Financial Management 101

What makes the difference between an average agency owner and a great one? The key is to learn the skills of financial management.

It often happens that consultants are called in to help owners with financial problems. Some owners have left this financial management function to an agency employee, such as an accountant, or to a partner who may have assumed this task by default. Often other owners trust this person to handle everything with very few checks and balances in place.

Agency owners often start out as producers for another agency. The step to ownership occurs after many years of selling insurance. Producers may be frustrated working for others, decide to quit and start their own business.

The management skills required for the role of owner are usually learned on the job rather than through formal training. Owners who do not take on the various management tasks will tend to ignore functions that they deem to be a burden or a necessary evil.

Accounting and financial management tasks in a business tend to suffer from owner indifference, fear and ignorance. And, if so, smart agencies hire the right chief financial officer (CFO) or chief accounting officer to fulfill this role, reporting to the owners.

Importance of financial management

Businesses today have less money due to lower commissions paid, cyclical market conditions and increased expenses. These pressures make managing the company’s financial affairs even more critical.

Effective financial management is necessary to provide owners with the same personal income and value for their shares as in the past.

All well-run businesses exhibit certain characteristics of financial management. Financial management begins with an effective analysis of income, expenses, assets and liabilities. The periodic review of financial statements should include comparisons in three areas:

  1. Past performance;
  2. Future budgets; and
  3. Industry standards.

The well run business always displays good control over all expenses. Compensation expenses (which make up two-thirds of all expenses for an average business) are scrutinized. The best companies run “leaner and leaner” and will have fewer employees, but might pay them each above-average salaries. These companies strive to hire the best.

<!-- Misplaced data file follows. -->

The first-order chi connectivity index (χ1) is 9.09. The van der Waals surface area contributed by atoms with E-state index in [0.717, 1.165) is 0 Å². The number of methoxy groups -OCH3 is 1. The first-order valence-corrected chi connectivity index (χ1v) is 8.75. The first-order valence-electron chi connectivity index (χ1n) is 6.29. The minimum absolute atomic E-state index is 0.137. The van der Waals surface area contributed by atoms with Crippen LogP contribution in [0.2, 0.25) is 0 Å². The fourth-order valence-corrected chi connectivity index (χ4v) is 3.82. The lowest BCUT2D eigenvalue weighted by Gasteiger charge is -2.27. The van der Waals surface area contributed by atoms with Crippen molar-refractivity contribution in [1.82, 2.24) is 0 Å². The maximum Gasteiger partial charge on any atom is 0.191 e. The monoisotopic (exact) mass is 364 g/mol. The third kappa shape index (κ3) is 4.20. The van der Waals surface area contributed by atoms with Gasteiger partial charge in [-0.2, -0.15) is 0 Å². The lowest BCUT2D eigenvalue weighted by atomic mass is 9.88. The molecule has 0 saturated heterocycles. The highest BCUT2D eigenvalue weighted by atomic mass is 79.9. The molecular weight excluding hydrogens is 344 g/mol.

Use profit center accounting

Profit centers are a key financial tool used by successful companies. This accounting technique provides owners with very relevant information, such as the source of income, expenses and profits.

Profit center accounting should be done by line of business as well as within lines (such as small business accounts), where possible. Separate income and expense statements can be easily produced for each profit center on most agency management software systems.

Direct expenses should be allocated to each business line. Allocations can be easily determined by management for indirect expenses (especially for owner compensation and bonus, IT and accounting expenses) based on time used or percentage of total revenue for that area of ​​business. activity in relation to the company’s total commissions.

Improve collections

Collections practices in well-run agencies are streamlined, allowing the business to earn investment income. Putting many business accounts on direct billing, especially small accounts, will eliminate staff costs to manage billing and collections from small accounts.

A rigorous collection policy must be put in place. Exceptions to policy, such as advancing premiums on behalf of clients, should rarely be permitted.

Capital expenditures should be made by investing in better people (both technical and sales), good IT systems, efficient office equipment, and funds for sales tools, such as targeted marketing.

This allows owners to create future value rather than reaping short-term gains through bonuses or by taking out as much profit as possible. Owners who do this are essentially selling the value of the business to themselves by not reinvesting in the business.

Strategically manage the business

The role of owners in most medium and large businesses should be strategic rather than focused on day-to-day tasks. The accounting/bookkeeping employee will perform all necessary duties, including preparing reports for management. The accounting manager’s job description should include a checklist of all the typical tasks he or she is expected to perform. (Contact Oak & Associates if you would like an accounting manager job description/financial review checklist.)

All management decisions should be made with an emphasis on how those decisions might affect the value of the business. This type of guidance helps management choose the direction that will ultimately lead to more money for their retirement, either selling their stock internally, merging it with another company, and/or eventually selling the company to a third-party buyer.

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